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Central Motorway Junction
Spaghetti Junction
Auckland CBD, Auckland, New Zealand
Coordinates: 36°51′37″S 174°45′36″E / 36.860380°S 174.760030°E / -36.860380; 174.760030
Roads at
SH 1 (Northern Motorway)

SH 1 (Southern Motorway)

SH 16 (Northwestern Motorway)
Type: Spaghetti
Constructed: 1969-2006
Opened: December 2006 (2006-12)
Maintained by: New Zealand Transport Agency
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The Central Motorway Junction or CMJ (best known as Spaghetti Junction and rarely as Central Motorway Intersection), is the intersection of State Highways 1 and 16, just south of the central business district of Auckland. A multilevel structure (three traffic levels crossing in several locations), it has been described as a "fiendishly complicated, multi-layered puzzle of concrete, steel and asphalt". Carrying around 200,000 vehicles a day, it is one of the busiest stretches of road in New Zealand.

The central motorway junction forms the intersection between three major motorways: the Northern Motorway (SH1), the Southern Motorway (SH1), and the Northwestern Motorway (SH16), and has several off-ramps for access to the city centre. It is mainly in gullies and cuttings around the CBD, and its construction 1960–1970s removed whole neighbourhoods.

It has somewhat of a hybrid function, falling between a typical ‘X’ interchange and ring road around the city centre. All linkages are direct and there is no separate ring road. The interchange and associated structures encircle the Auckland CBD on three sides, the Auckland waterfront to the north forming the fourth 'border' of central Auckland.


Spaghetti Junction Auckland
Central Motorway Junction from the Sky Tower
Auckland CMJ Southern End
Southern section of the new CMJ from the Upper Queen Street bridge.
Central Motorway Junction AK
Looking south on the northern end of the CMJ.
Looking over CMJ from Hopetoun Street Bridge
View over the northern section of the CMJ, showing ramps and links, from Hopetoun Street Bridge
K Road Overbridge Before Reconstruction
View southwards from Hopetoun Bridge, showing the three-level structure under K'Road.

Designed in the 1960s and with most of its links built in the 1970s, the CMJ was a major project in a scheme that led to the forcible acquisition and demolition of 15,000 dwellings in the inner suburbs, causing 50,000 people to move away from the area, with major negative effects on the nearby Auckland CBD, and especially the Karangahape Road shopping area, which fell into decline for decades. Two Catholic schools, St Benedict's College (secondary) and St Benedict's School (primary), were forced to close down.

The CMJ was substantially extended (or in a sense, finally completed) in the 2000s, with the final links opened to traffic in December 2006. During the duration of this NZ$208m project, the existing motorways had to be closed several hundred times during overnight, with traffic rerouted over local roads.


The CMJ provides motorway-to-motorway links between the following four routes radiating from the city centre:

The last of these links (Northwest Motorway eastbound to Auckland Northern Motorway northbound) officially opened on 19 December 2006, marking the completion of the junction. Plans have now shifted further north, with the tunnel at the Victoria Park Viaduct being the last of a set of three major motorway projects in the area.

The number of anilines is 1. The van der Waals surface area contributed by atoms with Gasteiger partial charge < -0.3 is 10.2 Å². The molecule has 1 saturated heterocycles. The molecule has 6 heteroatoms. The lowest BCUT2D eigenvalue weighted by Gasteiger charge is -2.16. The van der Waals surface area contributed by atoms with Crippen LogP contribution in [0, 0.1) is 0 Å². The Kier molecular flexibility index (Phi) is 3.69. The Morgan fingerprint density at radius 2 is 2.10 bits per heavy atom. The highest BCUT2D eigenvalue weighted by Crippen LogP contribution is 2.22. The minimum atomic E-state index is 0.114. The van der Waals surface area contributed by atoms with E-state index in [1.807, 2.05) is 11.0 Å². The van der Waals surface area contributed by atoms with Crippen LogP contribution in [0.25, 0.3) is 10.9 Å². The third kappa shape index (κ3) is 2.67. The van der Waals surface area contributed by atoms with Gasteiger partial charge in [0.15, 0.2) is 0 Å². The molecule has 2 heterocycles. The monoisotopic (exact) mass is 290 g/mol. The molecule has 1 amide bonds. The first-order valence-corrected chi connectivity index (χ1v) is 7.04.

The CMJ includes city exits from SH1 and SH16 to downtown, Grafton Gully (the first of the three large motorway projects, containing the section of the Northwest Motorway between the Upper Queen Street bridge and The Strand in Parnell, and the Auckland Southern Motorway between Symonds Street exit and The Strand), with five other pairs of ramps giving access to the central area.

A noteworthy structural component of the CMJ is the area underneath Karangahape Rd, where 19 lanes of traffic forming nine distinct links pass through a cutting through the Karangahape ridge on a multi-level structure.

Alternative routes

The other two major motorways in Auckland, the 'South-Western' and 'Upper Harbour' motorways, form a continuous link in the west of the city, providing an alternative to SH1 between Manukau and Albany. The goal is to provide traffic passing through Auckland, or starting or ending in the western suburbs, with an alternative high-speed route that bypasses the often congested motorways in central Auckland including the CMJ.

Cycle path

The NZ Transport Agency was in November 2009 investigating a plan to extend the off-road Northwestern Cycleway through the intersection, to join it to Symonds Street and achieve better cycle linkages from the west into the Auckland CBD. In mid 2010, it became public that a preliminary alignment had been chosen, with the cycle path using the Upper Queen Street bridge to cross the motorway.

A disused offramp was repurposed in 2016 as a dedicated walking and cycling shared path, extending the Northwestern cycleway through to Nelson street. A purpose-built bridge connects Canada Street to the brightly painted and illuminated offramp now known as Lightpath/Te Ara I Whiti.

Origin of nickname

The interchange's nickname comes from that of Gravelly Hill Junction in Birmingham, UK, which opened in 1972 and was given the nickname "Spaghetti Junction". Many complex interchanges around the world have also been given the same nickname.

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